Findings could lead to improved vaccines for zoonotic diseases
A collaborative study led by The Pirbright Institute has provided insights that could lead to the design of better vaccinations for animals and humans.
Swine flu, such as the H1N1 strain that was one of the strains that caused a pandemic in 2009, is an important pathogen in pig herds and can also be dangerous for humans.
Current vaccines are designed to protect against viruses of similar ancestry, so the control of infections where the virus may originate in a different species (i.e. birds) remains a challenge.
Previous research shows that pigs infected with avian-like H1N1 influenza lineage are able to induce complete protection against both the strain and the 2009 pandemic lineage. It also found that protection was conferred, despite the absence of cross-reactive antibodies – suggesting the involvement of cross-reactive T-cells.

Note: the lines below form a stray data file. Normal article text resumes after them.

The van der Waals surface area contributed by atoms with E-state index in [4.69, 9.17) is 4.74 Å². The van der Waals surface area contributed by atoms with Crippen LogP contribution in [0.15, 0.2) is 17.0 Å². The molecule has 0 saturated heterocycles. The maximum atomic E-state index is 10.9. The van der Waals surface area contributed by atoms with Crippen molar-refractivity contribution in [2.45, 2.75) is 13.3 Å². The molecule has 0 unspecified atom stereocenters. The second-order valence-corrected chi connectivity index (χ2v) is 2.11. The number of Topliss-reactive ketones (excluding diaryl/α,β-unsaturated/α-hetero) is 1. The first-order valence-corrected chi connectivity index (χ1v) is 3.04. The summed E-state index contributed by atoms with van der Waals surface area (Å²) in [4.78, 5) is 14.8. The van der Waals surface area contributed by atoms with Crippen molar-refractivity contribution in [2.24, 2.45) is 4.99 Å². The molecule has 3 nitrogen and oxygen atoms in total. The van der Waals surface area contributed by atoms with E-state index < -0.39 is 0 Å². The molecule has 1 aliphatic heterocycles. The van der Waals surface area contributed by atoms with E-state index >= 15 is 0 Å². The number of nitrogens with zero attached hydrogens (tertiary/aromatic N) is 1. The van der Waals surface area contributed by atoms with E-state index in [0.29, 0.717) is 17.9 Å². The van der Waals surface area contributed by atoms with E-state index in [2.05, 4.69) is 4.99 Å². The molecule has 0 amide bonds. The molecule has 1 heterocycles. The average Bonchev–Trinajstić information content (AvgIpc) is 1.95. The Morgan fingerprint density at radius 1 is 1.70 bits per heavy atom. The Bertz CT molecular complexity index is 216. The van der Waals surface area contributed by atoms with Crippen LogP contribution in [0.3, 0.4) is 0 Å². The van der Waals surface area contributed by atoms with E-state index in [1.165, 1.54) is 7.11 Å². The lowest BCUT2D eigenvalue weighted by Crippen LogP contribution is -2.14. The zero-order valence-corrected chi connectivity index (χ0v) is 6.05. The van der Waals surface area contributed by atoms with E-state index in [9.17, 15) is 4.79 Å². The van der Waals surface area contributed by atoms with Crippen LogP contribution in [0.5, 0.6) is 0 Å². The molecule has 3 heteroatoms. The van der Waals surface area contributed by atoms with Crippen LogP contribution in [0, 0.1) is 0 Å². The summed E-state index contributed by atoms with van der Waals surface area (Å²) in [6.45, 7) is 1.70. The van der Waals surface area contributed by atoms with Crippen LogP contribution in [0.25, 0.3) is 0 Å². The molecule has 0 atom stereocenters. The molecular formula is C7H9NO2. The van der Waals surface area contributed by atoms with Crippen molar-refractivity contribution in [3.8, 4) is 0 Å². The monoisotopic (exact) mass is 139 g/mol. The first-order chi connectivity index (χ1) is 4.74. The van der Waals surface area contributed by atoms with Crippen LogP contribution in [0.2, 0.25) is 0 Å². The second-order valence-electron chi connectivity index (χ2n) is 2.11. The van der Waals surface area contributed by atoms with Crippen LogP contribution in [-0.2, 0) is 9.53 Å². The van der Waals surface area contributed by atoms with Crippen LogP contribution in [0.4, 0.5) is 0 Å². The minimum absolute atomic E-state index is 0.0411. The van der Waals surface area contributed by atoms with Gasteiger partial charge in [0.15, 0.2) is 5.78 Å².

To investigate this further, a team led by Dr Maria Montoya, a specialist in porcine immunology at Pirbright, together with researchers from Spain and Denmark, used two lineages of the H1N1 strain of flu responsible for the 2009 pandemic.
Writing in the Journal of General Virology, they describe how they created a pipeline process, which helped them to identify specific T-cell epitopes (the parts of a virus that the immune system responds to).
“Influenza epitopes are little studied in pigs and there were only a few previously defined. Identifying these T-cell epitopes is an important step towards helping us understand the role of T-cells better in influenza infection,” explained Dr Montoya.
“It could also lead to the design of improved cross-protective vaccines in the future for zoonotic viruses such as flu, with life-saving potential for humans and animals.”